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Theme of the Month: December Asteya

 

December: Asteya – Nonstealing

 

 In December, we focus on the practice of Asteya. Asteya means nonstealing and calls us to live with integrity and reciprocity. To set the tone for our focus, the Buddha said,

 

“Be where you are…otherwise you will miss most of your life.”

 

If we are living in a way that we are dissatisfied with ourselves, we often will look outward. An outward focus leads us to compare ourselves to others and to send energy into their lives, and ours, in an unhealthy manor. When we compare ourselves to others, we may end of feeling lacking, leading to a feeling of being cheated, or we feel superior, leading to feelings of arrogance. All of these emotions and actions end up making it so that we are stealing from others and from ourselves. We steal from the opportunity to grow ourselves into the person we want to be and deserve to be.

Issues that arise from being rooted negatively in Asteya come from the idea that “I’m not good enough…”. The need to steal arises when we lack faith in ourselves or try to fill an “empty” sensation within. So how does Asteya arrive on the mat? Here are some questions to ask yourself.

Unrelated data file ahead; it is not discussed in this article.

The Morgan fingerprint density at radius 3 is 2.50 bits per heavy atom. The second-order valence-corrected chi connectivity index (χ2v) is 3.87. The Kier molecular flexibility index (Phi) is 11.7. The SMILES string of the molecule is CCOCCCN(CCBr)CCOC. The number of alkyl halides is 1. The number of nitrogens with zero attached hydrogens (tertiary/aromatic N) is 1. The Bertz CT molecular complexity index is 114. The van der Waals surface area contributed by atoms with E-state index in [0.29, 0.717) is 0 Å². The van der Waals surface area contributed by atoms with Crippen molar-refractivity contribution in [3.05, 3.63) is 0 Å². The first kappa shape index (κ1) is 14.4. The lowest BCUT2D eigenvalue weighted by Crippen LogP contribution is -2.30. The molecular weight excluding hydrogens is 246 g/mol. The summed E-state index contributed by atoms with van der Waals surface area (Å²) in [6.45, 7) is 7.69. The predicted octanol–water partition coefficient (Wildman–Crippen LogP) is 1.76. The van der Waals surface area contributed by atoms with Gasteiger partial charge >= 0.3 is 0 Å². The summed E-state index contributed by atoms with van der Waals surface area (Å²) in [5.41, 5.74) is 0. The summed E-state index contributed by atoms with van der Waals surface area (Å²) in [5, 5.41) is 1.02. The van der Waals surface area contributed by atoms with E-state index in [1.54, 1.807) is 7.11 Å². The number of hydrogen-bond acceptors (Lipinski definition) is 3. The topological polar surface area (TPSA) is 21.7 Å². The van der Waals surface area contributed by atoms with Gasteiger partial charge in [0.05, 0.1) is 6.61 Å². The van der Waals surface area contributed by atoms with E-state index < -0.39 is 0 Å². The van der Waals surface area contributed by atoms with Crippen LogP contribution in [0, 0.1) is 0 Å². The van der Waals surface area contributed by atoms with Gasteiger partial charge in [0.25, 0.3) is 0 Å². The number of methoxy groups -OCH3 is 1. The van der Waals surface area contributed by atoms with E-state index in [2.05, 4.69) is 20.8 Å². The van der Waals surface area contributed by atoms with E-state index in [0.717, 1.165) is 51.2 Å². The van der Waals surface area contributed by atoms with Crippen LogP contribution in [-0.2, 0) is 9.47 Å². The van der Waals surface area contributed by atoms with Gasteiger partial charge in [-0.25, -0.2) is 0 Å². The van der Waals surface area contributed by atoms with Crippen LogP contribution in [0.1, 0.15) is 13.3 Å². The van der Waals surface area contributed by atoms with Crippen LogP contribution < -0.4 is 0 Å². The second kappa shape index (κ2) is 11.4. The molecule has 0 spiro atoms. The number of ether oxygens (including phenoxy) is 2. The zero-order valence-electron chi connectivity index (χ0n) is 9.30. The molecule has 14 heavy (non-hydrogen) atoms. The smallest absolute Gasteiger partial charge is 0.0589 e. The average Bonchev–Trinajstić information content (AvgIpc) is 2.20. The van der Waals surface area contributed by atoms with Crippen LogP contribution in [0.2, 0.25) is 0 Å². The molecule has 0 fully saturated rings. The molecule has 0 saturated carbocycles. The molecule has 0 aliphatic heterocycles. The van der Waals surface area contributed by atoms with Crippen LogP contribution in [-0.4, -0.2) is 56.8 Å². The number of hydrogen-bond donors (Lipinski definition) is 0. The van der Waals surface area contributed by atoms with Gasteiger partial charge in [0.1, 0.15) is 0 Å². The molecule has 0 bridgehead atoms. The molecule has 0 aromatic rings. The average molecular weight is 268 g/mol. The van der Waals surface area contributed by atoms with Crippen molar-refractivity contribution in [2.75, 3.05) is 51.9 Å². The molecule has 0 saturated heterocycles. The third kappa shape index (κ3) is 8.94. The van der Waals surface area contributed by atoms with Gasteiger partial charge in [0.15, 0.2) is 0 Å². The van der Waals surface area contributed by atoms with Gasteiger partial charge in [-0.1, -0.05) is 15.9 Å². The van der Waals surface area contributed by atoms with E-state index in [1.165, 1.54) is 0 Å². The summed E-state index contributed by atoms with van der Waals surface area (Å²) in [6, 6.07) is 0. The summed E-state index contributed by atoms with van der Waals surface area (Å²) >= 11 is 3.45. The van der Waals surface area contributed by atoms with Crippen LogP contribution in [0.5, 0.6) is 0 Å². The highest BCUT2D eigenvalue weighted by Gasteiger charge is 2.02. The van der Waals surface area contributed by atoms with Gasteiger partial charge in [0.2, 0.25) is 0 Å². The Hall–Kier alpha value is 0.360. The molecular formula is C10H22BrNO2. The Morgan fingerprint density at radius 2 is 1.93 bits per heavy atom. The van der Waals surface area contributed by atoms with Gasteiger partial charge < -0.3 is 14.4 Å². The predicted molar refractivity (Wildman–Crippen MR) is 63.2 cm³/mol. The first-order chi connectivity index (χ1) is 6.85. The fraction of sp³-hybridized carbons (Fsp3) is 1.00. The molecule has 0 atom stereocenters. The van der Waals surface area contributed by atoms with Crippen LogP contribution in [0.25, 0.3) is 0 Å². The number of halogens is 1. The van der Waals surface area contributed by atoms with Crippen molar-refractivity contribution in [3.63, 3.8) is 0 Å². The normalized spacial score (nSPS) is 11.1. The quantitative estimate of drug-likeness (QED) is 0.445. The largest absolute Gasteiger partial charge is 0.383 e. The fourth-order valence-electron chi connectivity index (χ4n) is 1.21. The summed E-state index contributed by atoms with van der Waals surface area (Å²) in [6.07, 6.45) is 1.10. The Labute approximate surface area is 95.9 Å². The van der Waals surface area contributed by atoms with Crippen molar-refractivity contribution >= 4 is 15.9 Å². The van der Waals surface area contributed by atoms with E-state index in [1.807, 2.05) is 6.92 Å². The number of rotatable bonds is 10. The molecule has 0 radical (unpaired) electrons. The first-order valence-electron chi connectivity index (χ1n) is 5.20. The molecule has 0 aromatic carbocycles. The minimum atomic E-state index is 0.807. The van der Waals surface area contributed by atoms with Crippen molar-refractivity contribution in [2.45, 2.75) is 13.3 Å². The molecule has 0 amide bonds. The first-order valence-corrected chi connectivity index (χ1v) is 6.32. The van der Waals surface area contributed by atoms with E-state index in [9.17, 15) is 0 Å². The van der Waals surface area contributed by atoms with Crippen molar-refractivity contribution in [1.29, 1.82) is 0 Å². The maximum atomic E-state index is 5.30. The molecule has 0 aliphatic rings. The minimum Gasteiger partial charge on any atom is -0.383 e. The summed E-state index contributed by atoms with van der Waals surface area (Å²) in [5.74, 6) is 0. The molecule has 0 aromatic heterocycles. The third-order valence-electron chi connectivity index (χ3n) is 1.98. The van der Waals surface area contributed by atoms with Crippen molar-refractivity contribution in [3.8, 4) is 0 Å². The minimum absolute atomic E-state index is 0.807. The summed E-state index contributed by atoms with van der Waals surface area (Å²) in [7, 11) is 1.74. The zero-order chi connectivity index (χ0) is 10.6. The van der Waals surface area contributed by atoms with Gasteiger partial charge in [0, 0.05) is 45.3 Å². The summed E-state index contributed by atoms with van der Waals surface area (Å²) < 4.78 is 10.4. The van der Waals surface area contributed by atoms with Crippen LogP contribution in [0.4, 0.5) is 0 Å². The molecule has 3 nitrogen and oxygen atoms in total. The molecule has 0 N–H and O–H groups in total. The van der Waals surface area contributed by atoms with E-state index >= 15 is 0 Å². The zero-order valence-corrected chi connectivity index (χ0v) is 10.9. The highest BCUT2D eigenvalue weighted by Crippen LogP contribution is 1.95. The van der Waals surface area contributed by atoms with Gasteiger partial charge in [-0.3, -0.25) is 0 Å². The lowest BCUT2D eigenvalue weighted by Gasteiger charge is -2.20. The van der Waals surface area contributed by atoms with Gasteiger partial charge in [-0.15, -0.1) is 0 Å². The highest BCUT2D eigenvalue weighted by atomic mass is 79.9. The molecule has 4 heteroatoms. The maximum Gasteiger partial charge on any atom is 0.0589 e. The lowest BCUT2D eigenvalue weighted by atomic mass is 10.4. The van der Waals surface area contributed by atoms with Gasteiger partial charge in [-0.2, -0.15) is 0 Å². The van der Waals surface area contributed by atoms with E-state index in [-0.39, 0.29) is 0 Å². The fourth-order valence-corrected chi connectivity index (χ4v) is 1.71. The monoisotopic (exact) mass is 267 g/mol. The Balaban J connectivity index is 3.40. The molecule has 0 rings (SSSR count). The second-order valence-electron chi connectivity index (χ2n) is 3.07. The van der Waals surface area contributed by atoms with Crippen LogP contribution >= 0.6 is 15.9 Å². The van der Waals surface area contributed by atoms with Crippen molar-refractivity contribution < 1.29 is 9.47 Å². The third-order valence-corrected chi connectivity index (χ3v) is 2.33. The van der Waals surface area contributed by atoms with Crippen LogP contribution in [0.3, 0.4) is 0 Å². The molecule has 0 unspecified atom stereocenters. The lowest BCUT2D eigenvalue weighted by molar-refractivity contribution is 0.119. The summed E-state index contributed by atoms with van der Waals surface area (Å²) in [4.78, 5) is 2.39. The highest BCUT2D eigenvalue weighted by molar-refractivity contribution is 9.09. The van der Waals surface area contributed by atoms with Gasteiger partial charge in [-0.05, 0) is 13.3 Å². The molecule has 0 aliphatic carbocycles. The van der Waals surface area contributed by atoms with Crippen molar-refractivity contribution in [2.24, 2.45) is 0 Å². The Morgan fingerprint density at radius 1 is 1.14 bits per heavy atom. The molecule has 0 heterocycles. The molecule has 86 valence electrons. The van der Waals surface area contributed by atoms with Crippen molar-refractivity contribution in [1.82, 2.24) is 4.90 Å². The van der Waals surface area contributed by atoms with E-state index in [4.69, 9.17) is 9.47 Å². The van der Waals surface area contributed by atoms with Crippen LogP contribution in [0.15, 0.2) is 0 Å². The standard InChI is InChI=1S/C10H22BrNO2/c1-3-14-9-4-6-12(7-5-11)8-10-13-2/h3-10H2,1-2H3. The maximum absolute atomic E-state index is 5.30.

1. Do you push yourself beyond healthy boundaries of your practice because you don’t feel good enough?
  2. Are you comparing yourself to the person next to you in class?
  3. Do you arrive early to class, in a calm manor, and contribute to the peace of the environment, or are you rushing in, kicking off shoes, and clamoring to arrive and dive on to your mat?
  4. Are you practicing being present when you are on your mat, or are you thoughts and focus being stolen away to something outside of your practice?

 

This month when you practice, consider the following:

 

  • Arrive to class with ample time to set up and settle in so you can be fully present for your entire practice.
  • Even in your fast-paced yoga classes, can you move swiftly without feeling hurried or trying to steal off to the next pose.
  • Acknowledge the beauty of “imperfections” and relish in the uniqueness of your practice, focusing on your personal growth.
  • Fully experience your body, your breath, and your feelings when you practice. Your mind will inevitably wander, so pay attention to the feeling of coming back to the present when you realize it.

 

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